Over time, CoLET expanded to start a monthly community of study with other technologists as well as artists, media makers, and activists where we have been exploring different perspectives on technology and the ways it can be/has been a help or hindrance  to radical struggles for liberation and earth justice. We don’t view tech as a solution in and of itself but one potential tool in the toolbox. Camille informally refers to us as “the Radical IT department”.

(L to R) Laura Laqui and Dana Skallman of CoLET

 Our work has three components at this moment:
1) practice- we are actively providing technical support to organizations that want to maintain their websites and tech infrastructure on our open source platform
2)study – a monthly reading/ discussion group held here in Crown Heights and open to all; and
3)service – trying to be more of a resource here between the neighborhoods of Bed-Stuy and Flatbush, operating at human scale in the neighborhoods and helping our friends and neighbors better understand, leverage, and enjoy technology.
The title of the event is inspired by this political moment when people are waking up to the often overlapping realities of race/class/gender, politics and power, ecological destruction, as well as surveillance and the potential dangers of technology, especially social media.
We at CoLET see this moment as ripe with possibility to begin forging new alliances as well as deepening and more clearly defining our bonds of solidarity, and we are excited to have you at the table to explore this with us.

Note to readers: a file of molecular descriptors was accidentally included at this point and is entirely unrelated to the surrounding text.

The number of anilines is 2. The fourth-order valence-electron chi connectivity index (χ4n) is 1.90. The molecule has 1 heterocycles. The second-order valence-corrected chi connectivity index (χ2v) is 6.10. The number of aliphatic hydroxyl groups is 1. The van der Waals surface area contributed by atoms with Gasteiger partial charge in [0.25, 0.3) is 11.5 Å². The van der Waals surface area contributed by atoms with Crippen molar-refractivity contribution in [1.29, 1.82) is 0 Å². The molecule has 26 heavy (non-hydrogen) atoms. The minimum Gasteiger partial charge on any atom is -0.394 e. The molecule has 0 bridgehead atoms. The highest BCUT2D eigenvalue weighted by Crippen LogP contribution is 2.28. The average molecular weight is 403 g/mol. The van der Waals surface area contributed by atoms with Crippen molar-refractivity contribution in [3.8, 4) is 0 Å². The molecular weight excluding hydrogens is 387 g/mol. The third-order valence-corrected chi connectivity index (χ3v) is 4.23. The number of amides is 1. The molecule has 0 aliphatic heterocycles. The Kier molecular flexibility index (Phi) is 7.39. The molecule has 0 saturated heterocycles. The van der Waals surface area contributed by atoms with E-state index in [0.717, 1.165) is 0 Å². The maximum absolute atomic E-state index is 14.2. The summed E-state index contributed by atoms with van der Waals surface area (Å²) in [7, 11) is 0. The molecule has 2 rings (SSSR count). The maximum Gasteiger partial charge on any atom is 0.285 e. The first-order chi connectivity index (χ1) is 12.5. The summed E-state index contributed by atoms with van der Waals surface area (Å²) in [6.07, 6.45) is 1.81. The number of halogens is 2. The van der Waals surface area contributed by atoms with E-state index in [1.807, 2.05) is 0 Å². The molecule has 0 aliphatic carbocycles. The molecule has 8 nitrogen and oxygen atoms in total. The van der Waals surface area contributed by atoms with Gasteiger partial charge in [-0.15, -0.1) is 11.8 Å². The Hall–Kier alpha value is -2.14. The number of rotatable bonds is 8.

1. What role does tech play in your work?
  2. What challenges did you face last year?
  3. What opportunities are you exploring this year and what help do you need?

What Came Up:

Camille Acey of CoLET

  • How do we share information between organizations and generations? There are many current and historical “wins”; where do we put them so everyone has a chance to see them?
  • People struggle with the idea of alternatives to mainstream commercial software. It seems neutral, almost like a public utility. How do we start planting seeds so people can think about making the transition?
  • Someone made the point that we are killing the planet, but in honesty we are killing ourselves (and taking out several species with us). The planet will go on. How do we think about that? How do we process not just growth but also death?
  • “If you’re gonna fight the good fight, you gotta know who you’re fighting.” – It’s important to know your enemies!
  • How concerned should we be about mass surveillance? Are our solutions particularly freeing? Even Signal’s servers are hosted by Amazon.
  • How are people and groups dealing with/combatting doxxing
  • How do we work at a human scale?
  • Many of us want to talk about black liberation, queer liberation, women’s liberation. How can we create spaces where people can come as their whole selves, representing all of their concerns?
  • Examples of how groups creating a nurturing space include: cooking together, group exercise, going dancing together, providing food and childcare at gatherings, providing translation services
  • People seemed to be divided along lines of “techie ” and “non-techie”; how do we bring down the barriers to tech literacy?
  • Some people rely on Facebook or Slack for vital resources like work or housing info, how do we begin to move these privileged networks off of proprietary platforms?
  • Camille mentioned that MACC has started a mutual aid network – link here
  • Does everything we share need to be permanently shared or can we embrace the temporary?
  • How do we regain our attention from these apps and devices?